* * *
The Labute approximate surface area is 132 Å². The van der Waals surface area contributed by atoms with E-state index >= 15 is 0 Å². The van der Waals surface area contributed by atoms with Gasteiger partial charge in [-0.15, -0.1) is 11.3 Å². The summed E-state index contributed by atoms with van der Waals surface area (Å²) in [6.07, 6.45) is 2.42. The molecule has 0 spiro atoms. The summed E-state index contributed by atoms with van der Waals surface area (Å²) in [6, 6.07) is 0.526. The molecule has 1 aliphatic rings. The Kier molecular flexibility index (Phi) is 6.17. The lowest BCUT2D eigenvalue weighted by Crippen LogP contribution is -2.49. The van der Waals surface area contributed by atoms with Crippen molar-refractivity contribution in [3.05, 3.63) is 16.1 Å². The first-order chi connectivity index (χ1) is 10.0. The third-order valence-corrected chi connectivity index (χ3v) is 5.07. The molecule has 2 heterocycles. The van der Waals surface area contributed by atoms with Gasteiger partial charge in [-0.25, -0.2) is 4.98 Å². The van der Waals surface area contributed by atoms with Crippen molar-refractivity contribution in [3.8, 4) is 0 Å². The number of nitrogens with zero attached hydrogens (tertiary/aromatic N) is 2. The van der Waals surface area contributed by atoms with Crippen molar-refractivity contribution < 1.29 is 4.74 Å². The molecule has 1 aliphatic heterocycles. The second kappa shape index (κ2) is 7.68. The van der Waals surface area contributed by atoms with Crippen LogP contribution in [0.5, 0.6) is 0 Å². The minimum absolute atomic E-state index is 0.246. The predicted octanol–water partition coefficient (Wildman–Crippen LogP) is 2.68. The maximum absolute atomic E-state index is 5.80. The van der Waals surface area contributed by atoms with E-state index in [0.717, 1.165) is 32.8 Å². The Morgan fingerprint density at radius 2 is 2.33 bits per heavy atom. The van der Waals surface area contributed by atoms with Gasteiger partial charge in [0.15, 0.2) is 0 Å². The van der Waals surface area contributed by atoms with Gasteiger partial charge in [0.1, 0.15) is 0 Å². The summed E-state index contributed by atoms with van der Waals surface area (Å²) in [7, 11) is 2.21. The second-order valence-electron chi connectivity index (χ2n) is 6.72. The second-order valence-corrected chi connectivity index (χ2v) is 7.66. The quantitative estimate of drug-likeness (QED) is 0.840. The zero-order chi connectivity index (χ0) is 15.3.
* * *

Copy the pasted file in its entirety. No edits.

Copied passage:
The Labute approximate surface area is 132 Å². The van der Waals surface area contributed by atoms with E-state index >= 15 is 0 Å². The van der Waals surface area contributed by atoms with Gasteiger partial charge in [-0.15, -0.1) is 11.3 Å². The summed E-state index contributed by atoms with van der Waals surface area (Å²) in [6.07, 6.45) is 2.42. The molecule has 0 spiro atoms. The summed E-state index contributed by atoms with van der Waals surface area (Å²) in [6, 6.07) is 0.526. The molecule has 1 aliphatic rings. The Kier molecular flexibility index (Phi) is 6.17. The lowest BCUT2D eigenvalue weighted by Crippen LogP contribution is -2.49. The van der Waals surface area contributed by atoms with Crippen molar-refractivity contribution in [3.05, 3.63) is 16.1 Å². The first-order chi connectivity index (χ1) is 10.0. The third-order valence-corrected chi connectivity index (χ3v) is 5.07. The molecule has 2 heterocycles. The van der Waals surface area contributed by atoms with Gasteiger partial charge in [-0.25, -0.2) is 4.98 Å². The van der Waals surface area contributed by atoms with Crippen molar-refractivity contribution in [3.8, 4) is 0 Å². The number of nitrogens with zero attached hydrogens (tertiary/aromatic N) is 2. The van der Waals surface area contributed by atoms with Crippen molar-refractivity contribution < 1.29 is 4.74 Å². The molecule has 1 aliphatic heterocycles. The second kappa shape index (κ2) is 7.68. The van der Waals surface area contributed by atoms with Crippen LogP contribution in [0.5, 0.6) is 0 Å². The minimum absolute atomic E-state index is 0.246. The predicted octanol–water partition coefficient (Wildman–Crippen LogP) is 2.68. The maximum absolute atomic E-state index is 5.80. The van der Waals surface area contributed by atoms with E-state index in [0.717, 1.165) is 32.8 Å². The Morgan fingerprint density at radius 2 is 2.33 bits per heavy atom. The van der Waals surface area contributed by atoms with Gasteiger partial charge in [0.15, 0.2) is 0 Å². The van der Waals surface area contributed by atoms with Gasteiger partial charge in [0.1, 0.15) is 0 Å². The summed E-state index contributed by atoms with van der Waals surface area (Å²) in [7, 11) is 2.21. The second-order valence-electron chi connectivity index (χ2n) is 6.72. The second-order valence-corrected chi connectivity index (χ2v) is 7.66. The quantitative estimate of drug-likeness (QED) is 0.840. The zero-order chi connectivity index (χ0) is 15.3.